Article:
Most law firm leaders question the value of blogging and other social media by lawyers. What could be learned? What could such activity do for professional and business development?
That didn’t take long.
As Andrew Albanese of Publishers Weekly reports, Lulu Press, an online print-on-demand, self-publishing and distribution platform, announced this week the launch of Glasstree, an online publishing platform dedicated to academic and scholarly authors.
We’re always thrilled when The ABA Journal releases their Blawg 100 list, because we see many familiar names from the LexBlog Network.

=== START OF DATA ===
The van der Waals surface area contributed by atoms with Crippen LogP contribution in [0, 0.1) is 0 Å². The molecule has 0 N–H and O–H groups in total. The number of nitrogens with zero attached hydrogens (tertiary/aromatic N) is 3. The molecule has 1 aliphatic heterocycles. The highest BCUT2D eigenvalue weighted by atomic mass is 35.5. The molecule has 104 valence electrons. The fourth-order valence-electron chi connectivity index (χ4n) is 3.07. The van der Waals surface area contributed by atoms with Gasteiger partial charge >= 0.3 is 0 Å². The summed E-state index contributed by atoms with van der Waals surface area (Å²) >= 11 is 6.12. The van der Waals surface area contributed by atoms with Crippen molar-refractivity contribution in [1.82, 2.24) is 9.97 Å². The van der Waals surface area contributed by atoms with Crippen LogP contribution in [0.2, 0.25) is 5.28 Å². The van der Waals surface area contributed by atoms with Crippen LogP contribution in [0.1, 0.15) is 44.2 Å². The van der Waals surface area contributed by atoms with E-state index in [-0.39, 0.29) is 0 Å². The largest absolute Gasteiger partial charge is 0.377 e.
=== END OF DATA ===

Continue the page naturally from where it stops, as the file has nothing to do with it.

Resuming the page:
I started blogging thirteen years ago, as of last Tuesday. What’s changed?
I played with my Twitter profile and home page recently. I thought I needed to be clearer as to who I am, what I do and what my company offers lawyers.
A couple months ago, a marketing consultant to a major law firm pooh-poohed my suggestion on Facebook that he consider WordPress for the law firm’s digital publishing needs.
Georgetown computer science professor and blogger, Cal Newport, warns in a piece in the New York Times that professionals ought to be quitting any social media service they’re using because it’s going to hurt their career.